Leaving posthumous messages for loved ones is nothing new. But now the departed have a new way to communicate from beyond the grave: Facebook. A new app called "If I Die" lets users record messages to be posted on the social network in the event of their death. Here's what you should know about this morbid new app:
How does it work?
If I Die allows you to record a final message to be posted to your wall and send messages to friends that won't go out until you're gone. Once the app is installed, a user designates three "trustees" responsible for verifying his demise with Facebook. "One that's done, the messages will go out in whatever manner has been pre-determined," says Christina Ng at ABC News. The posthumous notes can come in video or text form, and can be scheduled to be posted in intervals — say, every year on your child's birthday — or released all at once.
Who came up with this idea?
The app's co-founder and CEO, Eran Alfonta, got started after two of his married friends "traveled to Italy without their children and narrowly escaped a fatal car crash with a truck," says Zachary Sniderman at Mashable. After the close encounter, the couple asked Alfonta to create a service "where they could record something secret to their kids that would only be sent if they died."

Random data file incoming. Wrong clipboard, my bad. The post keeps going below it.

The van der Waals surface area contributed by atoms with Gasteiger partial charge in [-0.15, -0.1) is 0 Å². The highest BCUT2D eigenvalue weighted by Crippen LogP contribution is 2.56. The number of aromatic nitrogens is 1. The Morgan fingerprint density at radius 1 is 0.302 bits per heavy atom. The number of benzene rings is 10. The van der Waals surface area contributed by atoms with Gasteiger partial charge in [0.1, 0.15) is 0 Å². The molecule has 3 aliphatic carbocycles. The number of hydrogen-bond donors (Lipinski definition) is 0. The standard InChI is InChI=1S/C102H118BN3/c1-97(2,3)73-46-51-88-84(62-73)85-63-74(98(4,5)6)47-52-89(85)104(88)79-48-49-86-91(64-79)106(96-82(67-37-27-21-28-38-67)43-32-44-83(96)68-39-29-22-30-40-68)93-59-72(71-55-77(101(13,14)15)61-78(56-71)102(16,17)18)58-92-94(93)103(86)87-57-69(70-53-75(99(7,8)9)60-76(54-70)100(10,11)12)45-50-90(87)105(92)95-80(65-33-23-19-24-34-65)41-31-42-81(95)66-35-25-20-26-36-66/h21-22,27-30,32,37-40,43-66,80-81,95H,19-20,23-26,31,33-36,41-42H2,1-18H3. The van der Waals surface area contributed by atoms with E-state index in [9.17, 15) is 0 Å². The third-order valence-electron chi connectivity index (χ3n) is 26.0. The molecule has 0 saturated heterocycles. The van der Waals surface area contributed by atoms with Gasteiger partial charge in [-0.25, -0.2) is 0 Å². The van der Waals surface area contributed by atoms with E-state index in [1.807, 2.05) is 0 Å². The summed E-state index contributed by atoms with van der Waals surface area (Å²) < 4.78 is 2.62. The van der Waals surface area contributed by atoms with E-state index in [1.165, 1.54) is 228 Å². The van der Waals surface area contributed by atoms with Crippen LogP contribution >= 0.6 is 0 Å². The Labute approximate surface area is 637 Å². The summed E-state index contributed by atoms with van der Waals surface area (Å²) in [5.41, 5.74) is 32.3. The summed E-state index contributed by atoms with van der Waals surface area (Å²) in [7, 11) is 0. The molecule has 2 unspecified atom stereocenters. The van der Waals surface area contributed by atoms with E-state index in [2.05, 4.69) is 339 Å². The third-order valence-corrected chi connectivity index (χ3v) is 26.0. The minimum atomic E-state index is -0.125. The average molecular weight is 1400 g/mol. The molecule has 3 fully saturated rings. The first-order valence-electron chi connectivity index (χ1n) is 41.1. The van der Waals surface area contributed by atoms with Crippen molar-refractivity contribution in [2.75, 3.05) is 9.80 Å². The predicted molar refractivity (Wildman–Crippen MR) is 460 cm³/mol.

And people are really using this?
Apparently so. The app already has over 4,000 likes on Facebook, and Alfonta expects the service to hit 100,000 users in the next couple of months. "Last words," says the British narrator demonstrating the service in the video below. "We all hope we'll get a chance to say some, but not knowing when or where we're going to die makes it a bit tricky."
THE WEEK'S AUDIOPHILE PODCASTS: LISTEN SMARTER
- What would a U.S.-Russia war look like?
- Scottish independence is another financial crisis waiting to happen
- 10 things you need to know today: September 1, 2014
- 7 grammar rules you really should pay attention to
- The 10 best networking tips for people who hate networking
- Why the West should let Russia have eastern Ukraine
- 11 scientific studies that will restore your faith in humanity
- Your literary playlist: A guide to the music of Haruki Murakami
- Hey, grammar nerds! Stop freaking out about 'alot.'
- Fall movie guide: All the films you should see in September
Subscribe to the Week